In order to gain a better understand of the molecular mechanism of Hsp90ab1 in GC cells, we first sought to identify the proteins that directly interacted with Hsp90ab1 in BGC823 cells by immunoprecipitation (IP). The most abundant protein isolated was low-density lipoprotein receptor-related protein 5 (LRP5), as identified by mass spectrometry (Fig. 6a, Table S4). To confirm the protein–protein interaction between Hsp90ab1 and LRP5, we conducted a Co-IP analysis with an antibody against Hsp90ab1. After immunoprecipitation with Hsp90ab1 conjugated beads, LRP5 was detected in the lysates from both BGC823 and MKN45 cells. In a reciprocal Co-IP with LRP5 conjugated beads, Hsp90ab1 precipitated with LRP5, indicating that endogenous human Hsp90ab1 was physically associated with LRP5 (Fig. 6b). Immunofluorescent staining revealed that Hsp90ab1 and LRP5 co-localized in both cell lines at the cell membrane and in the cytosol (Fig. 6c, Figure S4). Schematic of Hsp90ab1 and LRP5 show the domain of Hsp90ab1 and LRP5 (Fig. 6d, e). Then we performed GST pulldown assays according to this schematic and found that the MD domain of Hsp90ab1 interacted with the domain (1409–1615a) of LRP5 (Figs. 6f-h). Finally, we also generated MD domain deletion constructs and found that the deletion of MD fragment within Hsp90ab1 abolished the ability of Hsp90ab1 to interact with LRP5 by GST pulldown assays and exhibited a weak effect on promoting tumor aggressiveness compared with the overexpression group in vitro experiments (Fig. 6i, Figure S5).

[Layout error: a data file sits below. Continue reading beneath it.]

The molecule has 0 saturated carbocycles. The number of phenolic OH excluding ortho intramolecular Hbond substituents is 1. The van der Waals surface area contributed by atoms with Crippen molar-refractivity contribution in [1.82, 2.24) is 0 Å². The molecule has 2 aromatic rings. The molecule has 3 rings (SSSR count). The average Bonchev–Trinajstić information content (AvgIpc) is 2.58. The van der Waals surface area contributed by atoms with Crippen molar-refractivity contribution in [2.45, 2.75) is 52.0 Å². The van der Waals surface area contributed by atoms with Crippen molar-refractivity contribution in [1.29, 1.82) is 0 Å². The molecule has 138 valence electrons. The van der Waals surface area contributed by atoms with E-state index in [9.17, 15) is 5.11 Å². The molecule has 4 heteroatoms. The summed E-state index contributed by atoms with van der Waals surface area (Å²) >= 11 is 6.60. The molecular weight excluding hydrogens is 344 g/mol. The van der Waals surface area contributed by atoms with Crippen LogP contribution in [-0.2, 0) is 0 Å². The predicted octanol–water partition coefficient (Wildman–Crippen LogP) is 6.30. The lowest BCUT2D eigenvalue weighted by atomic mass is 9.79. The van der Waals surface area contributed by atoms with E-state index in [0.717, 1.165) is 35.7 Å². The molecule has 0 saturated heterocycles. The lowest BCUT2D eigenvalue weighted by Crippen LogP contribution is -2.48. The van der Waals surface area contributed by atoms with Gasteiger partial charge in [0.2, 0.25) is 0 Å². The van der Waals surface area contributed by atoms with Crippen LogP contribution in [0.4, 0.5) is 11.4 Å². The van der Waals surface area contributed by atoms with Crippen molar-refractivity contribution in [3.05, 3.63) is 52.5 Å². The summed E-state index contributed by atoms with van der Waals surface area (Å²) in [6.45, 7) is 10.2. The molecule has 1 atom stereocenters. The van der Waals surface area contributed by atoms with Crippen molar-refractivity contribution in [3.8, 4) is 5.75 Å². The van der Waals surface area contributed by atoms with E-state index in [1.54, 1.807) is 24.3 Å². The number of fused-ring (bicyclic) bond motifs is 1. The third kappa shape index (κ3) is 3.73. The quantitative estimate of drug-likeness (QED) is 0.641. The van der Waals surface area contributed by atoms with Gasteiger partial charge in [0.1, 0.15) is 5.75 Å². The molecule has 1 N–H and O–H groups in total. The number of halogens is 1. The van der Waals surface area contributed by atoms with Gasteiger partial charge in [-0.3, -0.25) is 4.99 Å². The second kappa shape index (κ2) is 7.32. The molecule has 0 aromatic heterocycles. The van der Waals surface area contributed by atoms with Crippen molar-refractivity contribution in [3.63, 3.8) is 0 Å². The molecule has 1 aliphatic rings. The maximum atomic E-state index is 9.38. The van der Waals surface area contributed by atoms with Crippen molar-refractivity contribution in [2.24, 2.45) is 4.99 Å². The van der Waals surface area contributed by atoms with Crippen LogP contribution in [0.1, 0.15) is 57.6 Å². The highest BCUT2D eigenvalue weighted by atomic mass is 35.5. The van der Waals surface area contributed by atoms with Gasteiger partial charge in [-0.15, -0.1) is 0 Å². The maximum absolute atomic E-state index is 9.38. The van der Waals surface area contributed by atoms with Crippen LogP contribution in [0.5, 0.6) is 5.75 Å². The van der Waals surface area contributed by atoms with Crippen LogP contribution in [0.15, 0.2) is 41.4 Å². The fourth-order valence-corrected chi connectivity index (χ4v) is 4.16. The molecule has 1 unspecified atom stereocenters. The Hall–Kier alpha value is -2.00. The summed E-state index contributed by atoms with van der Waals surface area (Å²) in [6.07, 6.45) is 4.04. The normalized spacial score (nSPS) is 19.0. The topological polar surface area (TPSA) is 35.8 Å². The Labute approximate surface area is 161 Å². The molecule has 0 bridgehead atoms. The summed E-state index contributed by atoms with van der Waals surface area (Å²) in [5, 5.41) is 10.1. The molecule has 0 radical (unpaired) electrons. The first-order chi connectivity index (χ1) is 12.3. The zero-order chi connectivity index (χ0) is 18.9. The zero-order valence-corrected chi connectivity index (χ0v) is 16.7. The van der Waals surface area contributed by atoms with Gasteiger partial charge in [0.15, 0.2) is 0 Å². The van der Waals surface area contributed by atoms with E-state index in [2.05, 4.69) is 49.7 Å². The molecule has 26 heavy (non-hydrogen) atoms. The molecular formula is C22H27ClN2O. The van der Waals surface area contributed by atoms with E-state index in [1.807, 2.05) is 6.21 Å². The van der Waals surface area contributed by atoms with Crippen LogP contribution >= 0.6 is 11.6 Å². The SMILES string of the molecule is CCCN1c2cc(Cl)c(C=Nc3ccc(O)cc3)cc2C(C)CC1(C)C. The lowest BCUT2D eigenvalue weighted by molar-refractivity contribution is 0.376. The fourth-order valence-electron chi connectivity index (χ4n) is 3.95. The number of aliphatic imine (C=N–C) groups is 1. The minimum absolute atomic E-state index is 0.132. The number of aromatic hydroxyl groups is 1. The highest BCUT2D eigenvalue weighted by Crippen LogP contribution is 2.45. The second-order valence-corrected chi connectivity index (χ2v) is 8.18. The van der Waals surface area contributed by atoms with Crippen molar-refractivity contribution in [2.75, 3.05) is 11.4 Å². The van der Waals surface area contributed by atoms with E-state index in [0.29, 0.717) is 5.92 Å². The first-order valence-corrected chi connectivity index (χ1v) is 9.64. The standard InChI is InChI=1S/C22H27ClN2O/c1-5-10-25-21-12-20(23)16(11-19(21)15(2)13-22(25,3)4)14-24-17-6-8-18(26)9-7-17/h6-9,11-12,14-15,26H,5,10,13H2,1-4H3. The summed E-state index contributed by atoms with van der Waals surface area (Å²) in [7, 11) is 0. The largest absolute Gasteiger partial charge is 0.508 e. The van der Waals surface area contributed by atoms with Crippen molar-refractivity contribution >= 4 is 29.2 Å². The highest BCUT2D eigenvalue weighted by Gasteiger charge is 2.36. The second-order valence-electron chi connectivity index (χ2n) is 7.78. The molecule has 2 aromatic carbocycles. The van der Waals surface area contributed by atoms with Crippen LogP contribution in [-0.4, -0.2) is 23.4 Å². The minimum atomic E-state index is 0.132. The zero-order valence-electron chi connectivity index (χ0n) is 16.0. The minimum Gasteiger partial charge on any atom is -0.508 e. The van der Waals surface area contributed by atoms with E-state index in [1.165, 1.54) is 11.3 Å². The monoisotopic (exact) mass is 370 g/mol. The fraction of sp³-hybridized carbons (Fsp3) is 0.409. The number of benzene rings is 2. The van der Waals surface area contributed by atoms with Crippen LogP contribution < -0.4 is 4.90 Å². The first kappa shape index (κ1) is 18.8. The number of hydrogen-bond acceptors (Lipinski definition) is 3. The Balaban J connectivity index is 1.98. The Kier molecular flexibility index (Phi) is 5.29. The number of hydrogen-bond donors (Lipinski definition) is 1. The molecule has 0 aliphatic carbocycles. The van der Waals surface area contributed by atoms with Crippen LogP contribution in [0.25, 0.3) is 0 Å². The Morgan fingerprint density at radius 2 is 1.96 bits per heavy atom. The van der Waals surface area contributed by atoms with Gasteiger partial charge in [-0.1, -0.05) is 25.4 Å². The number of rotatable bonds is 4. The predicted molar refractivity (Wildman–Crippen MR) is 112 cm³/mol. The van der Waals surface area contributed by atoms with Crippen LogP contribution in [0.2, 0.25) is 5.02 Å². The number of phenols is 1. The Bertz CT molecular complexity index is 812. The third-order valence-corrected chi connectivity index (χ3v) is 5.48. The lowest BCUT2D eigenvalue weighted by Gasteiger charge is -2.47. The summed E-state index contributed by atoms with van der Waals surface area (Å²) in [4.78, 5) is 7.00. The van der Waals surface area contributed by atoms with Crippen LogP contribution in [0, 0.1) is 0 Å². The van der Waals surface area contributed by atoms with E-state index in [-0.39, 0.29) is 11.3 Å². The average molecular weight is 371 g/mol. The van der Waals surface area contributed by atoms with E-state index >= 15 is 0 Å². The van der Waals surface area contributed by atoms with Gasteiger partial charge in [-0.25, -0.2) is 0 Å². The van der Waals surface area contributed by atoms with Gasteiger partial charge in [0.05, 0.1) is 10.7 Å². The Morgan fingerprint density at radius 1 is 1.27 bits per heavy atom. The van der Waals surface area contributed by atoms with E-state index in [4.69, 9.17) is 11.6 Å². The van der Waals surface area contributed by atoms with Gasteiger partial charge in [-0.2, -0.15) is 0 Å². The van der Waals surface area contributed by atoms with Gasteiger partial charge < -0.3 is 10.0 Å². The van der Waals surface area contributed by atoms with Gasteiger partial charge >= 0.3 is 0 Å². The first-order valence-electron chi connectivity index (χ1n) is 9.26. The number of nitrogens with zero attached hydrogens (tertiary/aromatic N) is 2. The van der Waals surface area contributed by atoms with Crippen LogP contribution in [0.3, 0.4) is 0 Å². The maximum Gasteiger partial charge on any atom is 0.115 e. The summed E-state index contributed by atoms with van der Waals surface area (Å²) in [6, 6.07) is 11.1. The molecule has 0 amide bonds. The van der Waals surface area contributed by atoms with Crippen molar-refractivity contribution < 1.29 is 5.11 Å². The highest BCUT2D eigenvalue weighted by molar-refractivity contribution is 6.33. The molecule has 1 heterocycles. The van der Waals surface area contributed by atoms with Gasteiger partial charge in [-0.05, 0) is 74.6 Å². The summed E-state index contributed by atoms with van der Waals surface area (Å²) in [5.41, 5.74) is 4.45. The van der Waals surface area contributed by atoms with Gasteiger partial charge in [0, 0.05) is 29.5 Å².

Fig. 6
Fig. 6

Hsp90ab1 interacted with LRP5 protein in GC. a Immunoprecipitation assays were used to identify proteins associated with Hsp90ab1. The anti-Hsp90ab1 and IgG antibody were incubated with cell extracts, the bands specific were excised and submitted for mass spectrometry, and LRP5 was identified to be a Hsp90ab1-binding protein. b Co-IP of Hsp90ab1 and LRP5 with each other from proteins of BGC823 and MKN45 cells in GC cells. c Confocal immunofluorescence analysis showed the presence and localization of Hsp90ab1 and LRP5 in the cytoplasm of MKN45 cells. d, e Schematics outlines of both Hsp90ab1 and LRP5 structure features. fh GST pull-down assay results indicated the direct interaction between Hsp90ab1 and LRP5. i Pull-down of LRP5 by GST-tagged Hsp90ab1 fragment (264–609a) and Hsp90ab1 fragment (1–263/610–724a)